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Will a Cat Purr When They’re Dying? Vet-Reviewed Facts & FAQ

Written by: Ashley Bates

Last Updated on June 10, 2024 by Catster Editorial Team

Sick cat in animal hospital

Will a Cat Purr When They’re Dying? Vet-Reviewed Facts & FAQ

VET APPROVED

Dr. Lorna Whittemore Photo

REVIEWED & FACT-CHECKED BY

Dr. Lorna Whittemore

BVMS, MRCVS (Veterinarian)

The information is current and up-to-date in accordance with the latest veterinarian research.

Learn more »

Unfortunately, losing our pets is one of the many things in life that owners will have to face. Aside from saying goodbye to our feline companions, is it essential to know what their behaviors are like before they go? Maybe knowing and understanding the death process can help you cope and accept that this occurs when the time comes.

If you have heard that cats purr when they’re dying, you might want to know if this has any truth. And if it does have truth to it, is it a signal that they are feeling peace? We’re here to explain what it might mean if a cat is purring while they die and if purring indicates impending death.

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Cats Reaching the End

sick cat lying on blanket
Image credit: one photo, Shutterstock

When your cat is nearing the end of their life, purring can be a part of the process. It is unlikely to be the only sign that their time is approaching. However, if your cat exhibits some other symptoms, you may know very well that they are reaching the end of their days. Cats will show a series of behaviors that vary from cat to cat.

Each cat and circumstance is different but it is normal for some cats to purr in their final minutes.

You might be concerned. It’s perfectly understandable to worry in these circumstances, especially if you’ve had a similar scenario play out in the past with another feline friend.

It’s also not uncommon when cats are being put to sleep to hear them purring as the medicine takes effect.

Impending Death Symptoms in Felines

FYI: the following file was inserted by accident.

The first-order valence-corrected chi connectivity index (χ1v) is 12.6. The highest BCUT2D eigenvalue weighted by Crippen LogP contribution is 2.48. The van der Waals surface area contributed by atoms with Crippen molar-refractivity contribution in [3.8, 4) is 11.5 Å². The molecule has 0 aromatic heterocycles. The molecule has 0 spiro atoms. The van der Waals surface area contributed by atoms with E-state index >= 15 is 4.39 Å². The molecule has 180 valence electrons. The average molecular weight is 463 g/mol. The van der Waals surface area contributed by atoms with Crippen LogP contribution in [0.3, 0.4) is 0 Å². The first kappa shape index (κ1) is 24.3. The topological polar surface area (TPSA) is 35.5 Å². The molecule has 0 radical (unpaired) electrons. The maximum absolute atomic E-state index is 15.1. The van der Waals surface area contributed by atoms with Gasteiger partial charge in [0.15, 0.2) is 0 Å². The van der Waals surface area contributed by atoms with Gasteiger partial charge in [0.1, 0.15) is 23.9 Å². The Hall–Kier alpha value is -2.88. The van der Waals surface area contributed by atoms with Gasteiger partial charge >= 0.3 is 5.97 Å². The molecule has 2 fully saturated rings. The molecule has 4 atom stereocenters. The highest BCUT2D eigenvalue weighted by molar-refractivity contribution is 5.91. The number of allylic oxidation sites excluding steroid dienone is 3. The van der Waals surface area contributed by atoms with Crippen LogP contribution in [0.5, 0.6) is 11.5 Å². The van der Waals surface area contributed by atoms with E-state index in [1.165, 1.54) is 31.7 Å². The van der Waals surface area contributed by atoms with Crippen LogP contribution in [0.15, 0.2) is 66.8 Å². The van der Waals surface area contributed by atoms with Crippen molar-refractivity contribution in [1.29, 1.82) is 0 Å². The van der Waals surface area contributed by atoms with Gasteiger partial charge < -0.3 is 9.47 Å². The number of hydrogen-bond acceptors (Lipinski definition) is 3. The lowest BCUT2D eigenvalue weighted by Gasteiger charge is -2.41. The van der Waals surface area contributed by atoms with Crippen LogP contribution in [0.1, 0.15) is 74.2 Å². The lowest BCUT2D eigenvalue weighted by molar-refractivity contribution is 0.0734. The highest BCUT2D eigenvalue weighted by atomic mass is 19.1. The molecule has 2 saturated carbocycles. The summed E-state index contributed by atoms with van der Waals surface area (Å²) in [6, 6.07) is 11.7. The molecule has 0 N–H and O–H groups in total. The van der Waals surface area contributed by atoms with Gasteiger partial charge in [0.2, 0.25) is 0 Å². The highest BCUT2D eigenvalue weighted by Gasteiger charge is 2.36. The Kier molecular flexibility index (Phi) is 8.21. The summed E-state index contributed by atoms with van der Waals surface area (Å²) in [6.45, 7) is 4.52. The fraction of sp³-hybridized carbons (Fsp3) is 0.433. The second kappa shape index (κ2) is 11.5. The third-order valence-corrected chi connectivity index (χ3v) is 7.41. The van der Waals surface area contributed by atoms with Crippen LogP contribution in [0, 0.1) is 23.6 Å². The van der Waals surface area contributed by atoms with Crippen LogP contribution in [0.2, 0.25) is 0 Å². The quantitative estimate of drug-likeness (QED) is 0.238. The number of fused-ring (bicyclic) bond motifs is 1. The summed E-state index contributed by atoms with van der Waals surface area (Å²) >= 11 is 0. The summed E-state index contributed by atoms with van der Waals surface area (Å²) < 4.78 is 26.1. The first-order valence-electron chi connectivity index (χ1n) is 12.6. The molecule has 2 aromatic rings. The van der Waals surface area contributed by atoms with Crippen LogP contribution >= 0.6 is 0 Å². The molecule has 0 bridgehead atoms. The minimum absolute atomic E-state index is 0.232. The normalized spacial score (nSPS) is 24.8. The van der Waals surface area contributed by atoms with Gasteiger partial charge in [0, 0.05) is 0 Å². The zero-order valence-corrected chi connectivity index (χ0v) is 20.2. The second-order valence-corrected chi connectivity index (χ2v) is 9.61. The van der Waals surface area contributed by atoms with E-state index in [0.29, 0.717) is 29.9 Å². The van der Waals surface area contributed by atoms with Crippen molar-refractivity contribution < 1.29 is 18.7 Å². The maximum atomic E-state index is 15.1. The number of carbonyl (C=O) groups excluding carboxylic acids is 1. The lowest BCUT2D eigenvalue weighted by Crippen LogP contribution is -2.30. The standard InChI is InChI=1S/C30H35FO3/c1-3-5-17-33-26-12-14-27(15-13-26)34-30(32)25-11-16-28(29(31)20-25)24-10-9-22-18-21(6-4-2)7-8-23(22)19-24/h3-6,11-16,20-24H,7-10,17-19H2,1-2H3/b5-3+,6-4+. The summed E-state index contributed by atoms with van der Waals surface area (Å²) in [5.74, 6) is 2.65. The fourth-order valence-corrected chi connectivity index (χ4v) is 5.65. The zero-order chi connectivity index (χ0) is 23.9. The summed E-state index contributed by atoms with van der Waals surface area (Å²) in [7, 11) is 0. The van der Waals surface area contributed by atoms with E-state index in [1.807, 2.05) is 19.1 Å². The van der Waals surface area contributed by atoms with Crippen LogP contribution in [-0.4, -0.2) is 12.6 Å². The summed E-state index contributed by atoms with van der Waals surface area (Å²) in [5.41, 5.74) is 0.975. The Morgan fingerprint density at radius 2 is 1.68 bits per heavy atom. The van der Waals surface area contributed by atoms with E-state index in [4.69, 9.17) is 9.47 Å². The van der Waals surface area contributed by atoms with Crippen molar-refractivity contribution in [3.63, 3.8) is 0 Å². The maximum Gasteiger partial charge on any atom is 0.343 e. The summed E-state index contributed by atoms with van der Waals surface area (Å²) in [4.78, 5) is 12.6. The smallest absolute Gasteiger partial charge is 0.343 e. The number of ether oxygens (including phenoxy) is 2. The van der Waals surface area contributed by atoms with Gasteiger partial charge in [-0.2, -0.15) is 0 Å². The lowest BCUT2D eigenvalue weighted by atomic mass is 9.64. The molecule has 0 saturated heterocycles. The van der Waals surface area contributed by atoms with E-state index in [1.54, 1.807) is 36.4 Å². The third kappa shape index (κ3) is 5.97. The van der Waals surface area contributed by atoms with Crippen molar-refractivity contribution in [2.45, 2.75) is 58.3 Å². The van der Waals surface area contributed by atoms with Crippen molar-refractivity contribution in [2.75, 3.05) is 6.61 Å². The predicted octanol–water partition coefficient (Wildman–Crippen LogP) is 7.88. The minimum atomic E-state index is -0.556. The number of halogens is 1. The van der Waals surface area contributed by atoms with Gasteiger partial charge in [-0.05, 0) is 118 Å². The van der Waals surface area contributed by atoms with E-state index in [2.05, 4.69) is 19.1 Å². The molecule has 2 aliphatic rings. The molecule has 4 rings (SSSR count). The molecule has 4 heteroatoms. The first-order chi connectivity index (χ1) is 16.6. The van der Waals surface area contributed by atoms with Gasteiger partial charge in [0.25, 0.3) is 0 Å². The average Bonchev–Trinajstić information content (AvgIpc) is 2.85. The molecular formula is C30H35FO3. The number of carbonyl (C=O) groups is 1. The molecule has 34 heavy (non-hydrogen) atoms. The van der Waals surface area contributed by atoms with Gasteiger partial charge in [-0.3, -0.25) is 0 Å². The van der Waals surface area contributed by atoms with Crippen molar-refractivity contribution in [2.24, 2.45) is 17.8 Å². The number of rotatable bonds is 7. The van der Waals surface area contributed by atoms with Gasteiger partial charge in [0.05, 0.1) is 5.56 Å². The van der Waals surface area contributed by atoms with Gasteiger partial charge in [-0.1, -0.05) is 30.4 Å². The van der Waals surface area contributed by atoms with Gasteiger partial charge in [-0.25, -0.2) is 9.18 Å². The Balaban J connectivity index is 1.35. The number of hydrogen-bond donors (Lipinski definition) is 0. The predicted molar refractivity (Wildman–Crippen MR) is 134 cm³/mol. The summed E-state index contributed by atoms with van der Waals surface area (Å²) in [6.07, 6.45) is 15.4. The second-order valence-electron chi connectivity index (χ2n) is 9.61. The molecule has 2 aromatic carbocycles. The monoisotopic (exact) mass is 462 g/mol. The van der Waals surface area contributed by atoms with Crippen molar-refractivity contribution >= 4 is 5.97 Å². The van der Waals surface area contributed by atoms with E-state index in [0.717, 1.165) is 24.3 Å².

If you’re concerned with purring, it’s best to look for other indications that death might be a realistic possibility.

Symptoms of dying include:
  • Weakness
  • Stopping eating or drinking
  • Low basal temperature
  • Isolation
  • Appears generally unwell

If you notice any of these symptoms in addition to excess purring, it’s best to get them to the veterinarian right away and prepare for the possible outcome.

Some Cats Prefer Being Alone

If your cat knows that they are nearing the end of their life, you might notice that they gravitate towards rooms where no one is at the time. They might go off in a corner or become more aloof. You might not see them greet you or come out of a hiding spot.

If you feel that your cat is dying or you have confirmed this with your vet, it’s often best to have them euthanized to avoid any suffering. However, if that is not possible, it’s necessary to make them as comfortable as possible. If they don’t want to be bothered, you should allow them to have their space so they can find their peace while transitioning.

Power of the Purr

tired sick cat lying on bed
Image Credit: Natata, Shutterstock

It’s really important to understand why cats purr to begin with. It is a common misconception that cats only purr to show pleasure. While that’s very true, it can also speak volumes about many different areas of their life.